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State CSE Program Flexibility to Improve Interoperability with Medicaid and CHIP

AT-10-10

Published: November 4, 2010
Information About:
State/Local Child Support Agencies
Topics:
Case Management, Medical Support
Types:
Policy, Action Transmittals (AT)

ACTION TRANSMITTAL

AT-10-10

DATE:November 04, 2010

TO:State Agencies Administrating Child Support Enforcement Plans under Title IV-D of the Social Security Act and Other Interested Individuals

SUBJECT:State Child Support Enforcement Program Flexibility to Improve Interoperability with Medicaid and CHIP

BACKGROUND:

As a condition of receiving federal financial participation, the state IV-D agency must have an approved state plan describing the nature and scope of its Child Support Enforcement Program which meets all federal requirements.

The Child Support Enforcement Program plays a critical role in securing health care coverage for the children in its caseload through its medical support enforcement functions. Recently, children’s health care coverage options have been significantly strengthened through the Children’s Health Insurance Program Reauthorization Act of 2009 (CHIPRA) (P.L. 111-3) and the Affordable Care Act (P.L. 111–148 and P.L. 111–152). While these laws do not amend Title IV-D of the Social Security Act (the Act), they enact policies that will substantially improve children’s health care coverage and establish parents’ shared responsibility for their children’s coverage.

CHIPRA reauthorized the Children’s Health Insurance Program (CHIP) and provided a significant amount of new funding as well as new policy resources to promote children’s enrollment in Medicaid and CHIP coverage. It preserves coverage for the millions of children who rely on CHIP today and provides the resources for states to reach millions of additional uninsured children. To support successful implementation of CHIPRA, on its first anniversary Secretary Sebelius announced “The Secretary’s Challenge: Connecting Kids to Coverage,” a five-year campaign that challenges leaders from all levels of government and the private sector to enroll the nearly five million uninsured children who are eligible for Medicaid or CHIP but are not enrolled.

As previously communicated in OCSE-AT-10-02, state IV-D agencies will not be penalized if OCSE is unable to certify that the state IV-D agency is in compliance with federal medical support regulations which were amended by a Final Rule published in the Federal Register on July 21, 2008 (73 FR 42416) and disseminated via OCSE-AT-08-08. This suspension provides relief to states by permitting them to avoid making new investments in medical support enforcement to comply with regulatory requirements that may soon become obsolete as OCSE develops further guidance.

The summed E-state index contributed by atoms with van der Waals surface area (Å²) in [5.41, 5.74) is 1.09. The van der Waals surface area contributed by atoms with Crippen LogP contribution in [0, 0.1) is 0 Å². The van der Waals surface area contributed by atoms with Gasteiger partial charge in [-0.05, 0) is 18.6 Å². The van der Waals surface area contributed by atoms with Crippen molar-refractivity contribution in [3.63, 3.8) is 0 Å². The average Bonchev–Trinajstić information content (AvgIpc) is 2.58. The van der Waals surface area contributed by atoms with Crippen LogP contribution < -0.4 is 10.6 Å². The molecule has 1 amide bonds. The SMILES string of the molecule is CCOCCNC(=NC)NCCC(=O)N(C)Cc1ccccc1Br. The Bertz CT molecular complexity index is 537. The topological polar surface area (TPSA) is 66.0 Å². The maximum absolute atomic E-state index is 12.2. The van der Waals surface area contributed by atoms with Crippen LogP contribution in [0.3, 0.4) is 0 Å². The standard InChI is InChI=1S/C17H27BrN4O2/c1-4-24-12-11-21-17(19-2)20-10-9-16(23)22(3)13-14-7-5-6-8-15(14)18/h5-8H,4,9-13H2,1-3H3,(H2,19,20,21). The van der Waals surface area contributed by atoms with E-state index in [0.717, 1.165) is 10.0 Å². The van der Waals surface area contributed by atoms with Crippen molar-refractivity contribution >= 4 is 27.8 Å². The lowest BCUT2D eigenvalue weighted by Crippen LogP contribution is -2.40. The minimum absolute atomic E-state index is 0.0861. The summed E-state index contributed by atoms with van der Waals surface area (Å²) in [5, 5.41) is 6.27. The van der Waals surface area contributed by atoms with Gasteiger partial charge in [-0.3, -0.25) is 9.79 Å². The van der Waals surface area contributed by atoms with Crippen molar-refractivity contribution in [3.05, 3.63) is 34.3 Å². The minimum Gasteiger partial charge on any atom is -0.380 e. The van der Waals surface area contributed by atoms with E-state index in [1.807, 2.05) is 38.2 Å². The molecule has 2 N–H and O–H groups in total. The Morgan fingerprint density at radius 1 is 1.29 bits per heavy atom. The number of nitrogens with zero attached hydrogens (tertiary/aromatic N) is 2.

CONTENT:

OCSE plans to issue a Notice of Proposed Rulemaking in the next year to revise 73 FR 42416 to allow states to use the flexibility provided by sections 452(f) and 466(a)(19) of the Act. Further legislative or regulatory changes may be necessary to update medical child support policy.

The purpose of this new rule will be to provide states with the flexibility to improve interoperability between the Child Support Program and Medicaid and CHIP to be consistent with the goals of CHIPRA and the Secretary’s goal of enrolling all eligible uninsured children in Medicaid and CHIP by 2014. This will also provide states with flexibility to begin updating medical support policy and guidelines.

At this time state child support agencies have several options. They may:

  • update medical support policies to enhance collaboration with Medicaid and CHIP to improve enrollment of eligible children. This includes the option to define medical support to include private health insurance as well as other health care coverage such as Medicaid, CHIP, and other state coverage plans, and cash medical support; and/or
  • otherwise update medical support guidelines, including modifying the definition of “reasonable cost” as referenced in Section 452(f); and/or
  • continue current and planned medical support policies and practices.

In implementing any of these options, state IV-D agencies must continue to provide medical child support enforcement services in compliance with all statutory requirements, including Sections 452(f) and 466(a)(19) of the Act.

OCSE is pursuing corresponding changes to the federal reporting requirements. These requirements remain in effect although audits of medical support data are temporarily suspended.

RELATED REFERENCES: Sections 452(f) and 466(a)(19) of the Act, 45 CFR Parts 302, 303, and 308, AT-08-08, AT-08-14, AT-10-02

EFFECTIVE DATE: This action transmittal is effective immediately.

INQUIRIES: Please contact your ACF/OCSE Regional Program Manager if you have any questions.

Vicki Turetsky
Commissioner
Office of Child Support Enforcement

cc: ACF/OCSE Regional Program Managers
Tribal IV-D Directors